A Brief History of the Oliver Machinery Company
The following excerpt is from the book
Vintage Woodworking Machinery
By Dana Batory
Available from Astragal Press
5 Cold Hill Rd. #12, P.O. Box 239, Mendham, NJ 07945,
Joseph W. Oliver was born in Oswego, New York, in 1864 and
moved to Grand Rapids in 1878 at the age of 14. He became
an apprentice machinist at the Bissell Carpet Sweeper Company
and later at Butterworth & Lowe Co., which originally
made wood trimmers.
The first wood trimmer was made in 1879 at Middletown, Connecticut,
and patented by W.R. Fox. A wood trimmer or miter trimmer
stands midway between a hand tool and a power machine tool.
Hand or foot activated, two razor sharp knives, operating
somewhat like a guillotine in a cast iron frame, offer controlled
shaving of stock.
Oliver left Butterworth & Lowe and became a salesman
for The Fox Machine Co. In 1890, certain that he could do
better marketing his own trimmers, Oliver designed a new
and more advanced line. By 1891 the Builders Iron Foundry,
Providence, Rhode Island, was manufacturing the machines
for Oliver's company, now called The American Machinery Company.
In 1896 Oliver made a personal tour of pattern shops all
over England, Ireland, and Scotland, demonstrating trimmers
and selling them from a flamboyant custom-painted horse drawn
lorry. By 1898 Oliver, tiring of the headache of jobbing
the work out, decided it was high time American built the
trimmers itself; he opened the companyís first factory
in a basement shop.
In 1903 it was decided that the company's name needed to
be changed, since it was being confused with the huge American
Wood Working Machinery Co. of Rochester, New York, a major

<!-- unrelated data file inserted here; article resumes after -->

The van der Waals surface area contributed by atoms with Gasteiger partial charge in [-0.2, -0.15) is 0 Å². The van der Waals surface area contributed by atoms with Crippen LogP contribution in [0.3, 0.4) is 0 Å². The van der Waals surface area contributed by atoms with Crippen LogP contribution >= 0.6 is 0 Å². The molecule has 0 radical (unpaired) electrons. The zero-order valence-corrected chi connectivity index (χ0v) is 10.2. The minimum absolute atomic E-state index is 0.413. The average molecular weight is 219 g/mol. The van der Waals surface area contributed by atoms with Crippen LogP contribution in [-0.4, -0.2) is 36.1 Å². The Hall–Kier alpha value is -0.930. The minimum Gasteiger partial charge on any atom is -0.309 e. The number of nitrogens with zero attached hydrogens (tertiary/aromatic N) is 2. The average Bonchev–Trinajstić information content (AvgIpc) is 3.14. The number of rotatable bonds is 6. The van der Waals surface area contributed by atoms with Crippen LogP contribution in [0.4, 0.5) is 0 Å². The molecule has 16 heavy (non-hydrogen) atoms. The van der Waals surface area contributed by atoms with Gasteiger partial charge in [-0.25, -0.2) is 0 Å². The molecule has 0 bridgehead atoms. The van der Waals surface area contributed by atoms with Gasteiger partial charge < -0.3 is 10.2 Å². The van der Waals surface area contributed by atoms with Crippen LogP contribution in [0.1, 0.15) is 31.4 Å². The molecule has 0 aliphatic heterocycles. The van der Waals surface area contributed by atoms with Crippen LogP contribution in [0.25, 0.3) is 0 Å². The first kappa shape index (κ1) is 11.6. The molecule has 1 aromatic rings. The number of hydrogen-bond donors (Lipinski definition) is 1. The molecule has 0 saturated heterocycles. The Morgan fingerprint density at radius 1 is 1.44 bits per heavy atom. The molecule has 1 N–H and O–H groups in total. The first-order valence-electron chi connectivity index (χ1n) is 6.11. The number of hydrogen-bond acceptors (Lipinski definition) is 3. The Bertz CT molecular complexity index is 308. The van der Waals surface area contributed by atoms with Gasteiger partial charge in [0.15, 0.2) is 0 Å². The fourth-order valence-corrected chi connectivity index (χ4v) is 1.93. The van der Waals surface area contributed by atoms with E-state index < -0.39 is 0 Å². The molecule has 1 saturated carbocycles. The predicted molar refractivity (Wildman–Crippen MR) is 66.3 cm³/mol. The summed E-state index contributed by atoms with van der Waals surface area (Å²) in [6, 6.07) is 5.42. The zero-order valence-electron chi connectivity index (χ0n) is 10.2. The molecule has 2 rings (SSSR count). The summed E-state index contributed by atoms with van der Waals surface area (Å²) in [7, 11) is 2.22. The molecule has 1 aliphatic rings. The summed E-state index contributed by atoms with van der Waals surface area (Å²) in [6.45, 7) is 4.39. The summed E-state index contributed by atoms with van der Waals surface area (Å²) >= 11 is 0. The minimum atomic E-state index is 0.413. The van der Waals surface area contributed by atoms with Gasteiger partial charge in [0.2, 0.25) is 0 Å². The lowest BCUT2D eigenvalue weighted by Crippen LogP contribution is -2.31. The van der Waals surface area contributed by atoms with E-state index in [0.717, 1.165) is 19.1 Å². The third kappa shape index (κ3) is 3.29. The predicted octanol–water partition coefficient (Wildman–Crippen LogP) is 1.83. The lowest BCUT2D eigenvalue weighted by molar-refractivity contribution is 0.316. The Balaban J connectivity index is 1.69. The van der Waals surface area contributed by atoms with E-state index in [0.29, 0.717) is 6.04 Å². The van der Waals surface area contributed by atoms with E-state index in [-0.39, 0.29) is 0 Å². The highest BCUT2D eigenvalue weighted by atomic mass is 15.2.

competitor. "The Oliver Machinery Co." was chosen. Employees
in 1903 numbered about 25. The average hourly wage was 17
cents an hour for a 60 hour week. That same year Oliver moved
into and even larger factory.
The company was incorporated January 7, 1907, with capital
consisting of $100,000 in common shares and $50,000 in preferred
stock. The net worth of the company was listed as $436,152
on October 1, 1907. Still working 60 hour weeks, the average
Oliver worker earned 21 cents per hour.
Oliver began putting serial numbers on its machinery in
1907. Serial Number 1 went on a Type B tablesaw. (As a point
of reference, the serial number of the first machine shipped
after January 1, 1990 was 207,675.)
Perhaps the greatest innovation in woodworking machinery
was the introduction of the round cutterhead. The head was
first developed in England (1901) and later in Germany, where
it was patented January 21, 1908. Oliver purchased the German
patent the same year. Every circular safety cylinder in the
United States today is basically a copy of the one brought
out by Oliver.
On December 31, 1919, Oliver Machinery, now owned by V.M.
Tuthill and F.A. and R.F. Baldwin, purchased the ownersí own
company - Baldwin, Tuthill & Bolton ñ factory,
inventory, and equipment. In other words, the companies merged,
becoming the Oliver Machinery Co. The title "Oliver" was
retained, since it was a well established and respected name.
Oliver calculated that more than 1500 high, grammar, and
intermediate schools with manual training
departments used Oliver Machinery. Between 1908 and 1922,
for example, the Minneapolis Board of Education purchased
over 264 Oliver machines.
In 1929 the company took in 9406 orders. The depression
did not hurt Oliver immediately, but eventually, sales began
to slacken. By 1931 Oliver was suffering. The bottom was
hit in 1932 and 1933; business had fallen off by 92%!
Oliver gradually emerged from the Depression, overcoming
a sudden recession in 1937 and a small dip in sales in 1944
and 1945. Oliver calculated in 1950 that its machinery was
being used in over 2200 vocational shops. In that year, Oliver
employed a total of 500 people, about 200 of whom were engaged
in building woodworking machinery, earning $1.77 per hour
for a 40 hour week.
Through the years Oliver has dropped and added various machines
to its product line. By 1994, the company had produced over
150,000 machines and Oliver estimated that over 75,000 were
still in operation on a daily basis worldwide.
Perhaps the best compliment to its line was made by retired
shop teacher Stephen Rose of Tucson, Arizona who described
Oliver's lathes to me as "boy-proof." A true test of durability
if there ever was one!
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